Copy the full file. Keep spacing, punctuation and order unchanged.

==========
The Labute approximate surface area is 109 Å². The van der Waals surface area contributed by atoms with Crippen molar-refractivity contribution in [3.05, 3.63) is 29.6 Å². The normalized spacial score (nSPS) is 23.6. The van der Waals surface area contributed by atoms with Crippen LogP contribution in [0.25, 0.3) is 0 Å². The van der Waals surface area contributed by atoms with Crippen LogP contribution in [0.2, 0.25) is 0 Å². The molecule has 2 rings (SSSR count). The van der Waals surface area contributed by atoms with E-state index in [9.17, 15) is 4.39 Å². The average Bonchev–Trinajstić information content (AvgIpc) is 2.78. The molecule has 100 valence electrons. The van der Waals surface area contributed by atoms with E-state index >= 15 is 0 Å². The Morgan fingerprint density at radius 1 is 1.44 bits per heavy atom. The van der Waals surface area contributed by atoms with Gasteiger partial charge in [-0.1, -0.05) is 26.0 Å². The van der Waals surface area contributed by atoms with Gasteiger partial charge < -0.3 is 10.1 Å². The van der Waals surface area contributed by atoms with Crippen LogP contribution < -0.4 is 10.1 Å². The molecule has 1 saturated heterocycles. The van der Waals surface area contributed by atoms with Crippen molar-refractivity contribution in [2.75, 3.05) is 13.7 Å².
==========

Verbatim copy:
The Labute approximate surface area is 109 Å². The van der Waals surface area contributed by atoms with Crippen molar-refractivity contribution in [3.05, 3.63) is 29.6 Å². The normalized spacial score (nSPS) is 23.6. The van der Waals surface area contributed by atoms with Crippen LogP contribution in [0.25, 0.3) is 0 Å². The van der Waals surface area contributed by atoms with Crippen LogP contribution in [0.2, 0.25) is 0 Å². The molecule has 2 rings (SSSR count). The van der Waals surface area contributed by atoms with E-state index in [9.17, 15) is 4.39 Å². The average Bonchev–Trinajstić information content (AvgIpc) is 2.78. The molecule has 100 valence electrons. The van der Waals surface area contributed by atoms with E-state index >= 15 is 0 Å². The Morgan fingerprint density at radius 1 is 1.44 bits per heavy atom. The van der Waals surface area contributed by atoms with Gasteiger partial charge in [-0.1, -0.05) is 26.0 Å². The van der Waals surface area contributed by atoms with Gasteiger partial charge < -0.3 is 10.1 Å². The van der Waals surface area contributed by atoms with Crippen LogP contribution < -0.4 is 10.1 Å². The molecule has 1 saturated heterocycles. The van der Waals surface area contributed by atoms with Crippen molar-refractivity contribution in [2.75, 3.05) is 13.7 Å².